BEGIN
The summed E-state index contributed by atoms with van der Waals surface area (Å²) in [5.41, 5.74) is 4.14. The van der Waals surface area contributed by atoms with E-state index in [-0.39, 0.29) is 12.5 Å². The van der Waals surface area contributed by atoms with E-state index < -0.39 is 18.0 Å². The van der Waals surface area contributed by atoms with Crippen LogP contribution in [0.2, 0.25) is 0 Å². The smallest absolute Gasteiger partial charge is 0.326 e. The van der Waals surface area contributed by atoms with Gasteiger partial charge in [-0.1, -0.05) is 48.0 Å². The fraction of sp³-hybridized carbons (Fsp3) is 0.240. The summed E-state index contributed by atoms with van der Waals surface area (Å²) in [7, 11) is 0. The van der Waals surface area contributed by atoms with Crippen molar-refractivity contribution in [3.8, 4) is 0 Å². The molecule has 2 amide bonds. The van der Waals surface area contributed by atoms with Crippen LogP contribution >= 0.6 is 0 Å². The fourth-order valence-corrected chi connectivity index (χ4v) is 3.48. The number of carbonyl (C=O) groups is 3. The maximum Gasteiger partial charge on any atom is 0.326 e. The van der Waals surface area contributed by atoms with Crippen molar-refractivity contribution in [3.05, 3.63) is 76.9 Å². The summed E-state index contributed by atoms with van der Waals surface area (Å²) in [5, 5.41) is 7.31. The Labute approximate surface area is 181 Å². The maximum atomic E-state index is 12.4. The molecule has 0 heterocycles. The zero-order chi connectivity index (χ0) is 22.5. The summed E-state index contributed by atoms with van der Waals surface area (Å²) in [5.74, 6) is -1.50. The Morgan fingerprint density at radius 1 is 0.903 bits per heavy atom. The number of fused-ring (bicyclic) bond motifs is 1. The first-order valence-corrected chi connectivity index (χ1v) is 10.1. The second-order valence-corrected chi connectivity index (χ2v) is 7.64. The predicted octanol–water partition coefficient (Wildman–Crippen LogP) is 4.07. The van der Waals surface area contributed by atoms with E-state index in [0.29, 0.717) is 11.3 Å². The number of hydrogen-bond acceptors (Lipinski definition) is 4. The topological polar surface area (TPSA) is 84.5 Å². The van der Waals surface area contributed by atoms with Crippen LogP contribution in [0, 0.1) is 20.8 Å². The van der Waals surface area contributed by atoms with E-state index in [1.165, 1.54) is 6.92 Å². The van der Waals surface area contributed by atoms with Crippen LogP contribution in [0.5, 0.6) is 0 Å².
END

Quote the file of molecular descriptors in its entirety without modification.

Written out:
The summed E-state index contributed by atoms with van der Waals surface area (Å²) in [5.41, 5.74) is 4.14. The van der Waals surface area contributed by atoms with E-state index in [-0.39, 0.29) is 12.5 Å². The van der Waals surface area contributed by atoms with E-state index < -0.39 is 18.0 Å². The van der Waals surface area contributed by atoms with Crippen LogP contribution in [0.2, 0.25) is 0 Å². The smallest absolute Gasteiger partial charge is 0.326 e. The van der Waals surface area contributed by atoms with Gasteiger partial charge in [-0.1, -0.05) is 48.0 Å². The fraction of sp³-hybridized carbons (Fsp3) is 0.240. The summed E-state index contributed by atoms with van der Waals surface area (Å²) in [7, 11) is 0. The van der Waals surface area contributed by atoms with Crippen molar-refractivity contribution in [3.8, 4) is 0 Å². The molecule has 2 amide bonds. The van der Waals surface area contributed by atoms with Crippen LogP contribution >= 0.6 is 0 Å². The fourth-order valence-corrected chi connectivity index (χ4v) is 3.48. The number of carbonyl (C=O) groups is 3. The maximum Gasteiger partial charge on any atom is 0.326 e. The van der Waals surface area contributed by atoms with Crippen molar-refractivity contribution in [3.05, 3.63) is 76.9 Å². The summed E-state index contributed by atoms with van der Waals surface area (Å²) in [5, 5.41) is 7.31. The Labute approximate surface area is 181 Å². The maximum atomic E-state index is 12.4. The molecule has 0 heterocycles. The zero-order chi connectivity index (χ0) is 22.5. The summed E-state index contributed by atoms with van der Waals surface area (Å²) in [5.74, 6) is -1.50. The Morgan fingerprint density at radius 1 is 0.903 bits per heavy atom. The number of fused-ring (bicyclic) bond motifs is 1. The first-order valence-corrected chi connectivity index (χ1v) is 10.1. The second-order valence-corrected chi connectivity index (χ2v) is 7.64. The predicted octanol–water partition coefficient (Wildman–Crippen LogP) is 4.07. The van der Waals surface area contributed by atoms with E-state index in [0.29, 0.717) is 11.3 Å². The number of hydrogen-bond acceptors (Lipinski definition) is 4. The topological polar surface area (TPSA) is 84.5 Å². The van der Waals surface area contributed by atoms with Crippen LogP contribution in [0, 0.1) is 20.8 Å². The van der Waals surface area contributed by atoms with E-state index in [1.165, 1.54) is 6.92 Å². The van der Waals surface area contributed by atoms with Crippen LogP contribution in [0.5, 0.6) is 0 Å².